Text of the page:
Daniel De Sousa is an architect with the National Park Service’s Historic American Buildings Survey in Washington, DC. He holds a Bachelor of Arts in Architectural Studies from Connecticut College, and has nine years of documentation experience with the Heritage Documentation Programs. Though skilled with profile comb and pencil, he has also completed the comprehensive scanning of several large sites and structures, and instructs interns in the HDP’s annual Summer Program on creating architectural drawings from point cloud data. His most recent projects include Ellis Island, Cape Hatteras Light, Fort Jefferson at Dry Tortugas National Park, and Kalaupapa National Historic Site.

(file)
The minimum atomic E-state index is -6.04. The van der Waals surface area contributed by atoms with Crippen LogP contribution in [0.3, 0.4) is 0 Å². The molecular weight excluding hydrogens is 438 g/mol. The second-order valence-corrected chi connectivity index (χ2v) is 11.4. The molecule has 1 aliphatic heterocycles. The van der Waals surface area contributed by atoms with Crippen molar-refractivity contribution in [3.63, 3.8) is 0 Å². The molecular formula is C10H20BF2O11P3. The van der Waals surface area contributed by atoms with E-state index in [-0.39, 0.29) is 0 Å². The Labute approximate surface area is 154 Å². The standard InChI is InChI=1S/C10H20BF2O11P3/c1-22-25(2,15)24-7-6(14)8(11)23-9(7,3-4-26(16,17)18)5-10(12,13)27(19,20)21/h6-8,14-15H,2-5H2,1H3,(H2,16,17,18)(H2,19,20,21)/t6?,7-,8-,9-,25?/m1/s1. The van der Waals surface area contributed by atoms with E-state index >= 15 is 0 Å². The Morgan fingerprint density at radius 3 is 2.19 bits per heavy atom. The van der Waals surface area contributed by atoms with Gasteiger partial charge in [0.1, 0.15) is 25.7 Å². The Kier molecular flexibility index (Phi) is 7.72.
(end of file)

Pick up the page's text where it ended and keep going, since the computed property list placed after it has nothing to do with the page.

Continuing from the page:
Ryan Pierce is an architect with the National Park Service’s Historic American Landscapes Survey in Washington, DC. He holds a Bachelor of Arts in Art History from Wake Forest University, and a Master’s of Science in Historic Preservation from Clemson University and the College of Charleston. He is continually honing his laser scanning and photogrammetry skills, and working to expand the reach of digital products that result from current workflows into usable interpretive tools. His most recent projects include Aisne-Marne American Cemetery and Memorial, Cape Hatteras Light and quarters, hangars and gun emplacements at Gateway National Recreation Area, and Kalaupapa National Historic Site.